If you look at a fishing rod, the recommended lure weight range, line weight range and description of action are printed right above the handle to help the customer select the right one for their application. If the FPE, expected accuracy (and shot count if applicable) were printed on the box then people could make an informed decision.

            Hey, but what do I know eh? I am engineering orientated and know diddly about marketing.

            Was thinking about this last night, feel better writing it down – thanks for listening! Have a good one RR!!
            Hank


            • Hank,

              I understand. From an engineering and a consumer point of view, this is how it should be.

              From a marketing point of view it is totally different. Take TCFKAC for example. Sometime back they introduced the NP air rifle. After a bit they had different variations of it, different stocks, scope rails, silencers, etc. Well it really wasn’t that good of a sproinger so they did a little redesign on it and introduced to the world the NP2. In some respects it was better, well except for issues with the silencer, etc. They corrected those issues and then introduced bunches of variants again. How many different NP2s do they make? Every year they change the looks around a bit, but it is still the same thing. Also, all of them still have one major flaw that they seem to refuse to attempt to fix. The trigger. The last review I saw on one of these things stated it had a pull of over seven pounds and was not a crisp break either. Put fresh lipstick on the pig and ship it.

              The only Crosman I own is over seventy years old.


              • RR,

                Yeah, me to – mine is about the same vintage.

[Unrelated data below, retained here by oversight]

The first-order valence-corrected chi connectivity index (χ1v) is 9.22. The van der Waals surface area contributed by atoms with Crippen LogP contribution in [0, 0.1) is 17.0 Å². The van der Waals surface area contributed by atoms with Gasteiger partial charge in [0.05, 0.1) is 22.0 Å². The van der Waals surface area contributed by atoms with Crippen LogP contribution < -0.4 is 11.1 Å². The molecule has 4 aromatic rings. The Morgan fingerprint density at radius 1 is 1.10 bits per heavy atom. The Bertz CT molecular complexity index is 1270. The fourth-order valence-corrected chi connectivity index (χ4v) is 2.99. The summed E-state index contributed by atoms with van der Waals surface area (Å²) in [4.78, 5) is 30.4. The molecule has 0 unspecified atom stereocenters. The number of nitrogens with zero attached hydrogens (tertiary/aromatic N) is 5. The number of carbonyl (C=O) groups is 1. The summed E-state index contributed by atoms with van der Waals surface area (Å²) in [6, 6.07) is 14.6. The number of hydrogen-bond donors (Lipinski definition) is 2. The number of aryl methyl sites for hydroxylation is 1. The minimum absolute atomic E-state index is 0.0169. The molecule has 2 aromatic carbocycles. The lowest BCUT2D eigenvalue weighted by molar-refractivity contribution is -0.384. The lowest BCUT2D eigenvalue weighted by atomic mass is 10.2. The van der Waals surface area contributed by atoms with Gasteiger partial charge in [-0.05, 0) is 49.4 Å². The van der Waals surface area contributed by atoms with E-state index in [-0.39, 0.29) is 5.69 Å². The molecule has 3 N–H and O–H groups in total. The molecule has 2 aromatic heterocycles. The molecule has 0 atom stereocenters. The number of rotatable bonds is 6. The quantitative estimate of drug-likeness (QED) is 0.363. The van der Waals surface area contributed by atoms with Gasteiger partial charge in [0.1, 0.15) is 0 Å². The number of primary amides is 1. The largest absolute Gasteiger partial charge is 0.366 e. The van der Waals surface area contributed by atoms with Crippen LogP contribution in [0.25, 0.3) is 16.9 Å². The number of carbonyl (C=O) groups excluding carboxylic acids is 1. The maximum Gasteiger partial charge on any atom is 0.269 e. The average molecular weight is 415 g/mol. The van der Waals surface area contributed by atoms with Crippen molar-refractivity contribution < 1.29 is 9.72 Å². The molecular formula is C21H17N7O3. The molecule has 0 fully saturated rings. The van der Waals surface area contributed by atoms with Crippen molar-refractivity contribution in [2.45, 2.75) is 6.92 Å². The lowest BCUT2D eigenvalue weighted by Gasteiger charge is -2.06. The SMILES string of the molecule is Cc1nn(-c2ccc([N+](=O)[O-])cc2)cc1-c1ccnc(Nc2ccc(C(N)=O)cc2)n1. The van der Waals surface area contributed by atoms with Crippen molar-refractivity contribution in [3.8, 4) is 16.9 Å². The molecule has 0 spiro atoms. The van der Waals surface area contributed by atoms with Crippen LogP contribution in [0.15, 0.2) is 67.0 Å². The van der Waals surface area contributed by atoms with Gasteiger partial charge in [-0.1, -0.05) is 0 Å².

The barrel on my 101 has seen so much use that even the larger H&N pellets push through with little or no resistance (and no rifling marks on the pellet). Groups were too big to be called groups! I got a .22 maximus that I will be fitting to the rifle once the honey-do list is caught up.

                Hank


              • RR
                At least Crosman has higher end guns that perform as well as or better than higher dollar other brands.

                Anymore I don’t even care about the lower end guns from all the different manufacturers. It wouldn’t bother me if they didn’t exist anymore. But you know how that goes.

                As it goes exsperiance helps. As more is gained you learn what direction to go and what to expect if you do go down the low road. All in time. 🙂


                • GF1,

                  LOL! Yes, experience is indeed the best teacher. With TCFKAC, their high end airguns are in many ways competitive from a shooting point of view as the high end airguns of other manufacturers. Now as far as being eye candy, they have a long way to go. There is nothing they make that compares with a TX200, most especially the walnut stock.


                  • RR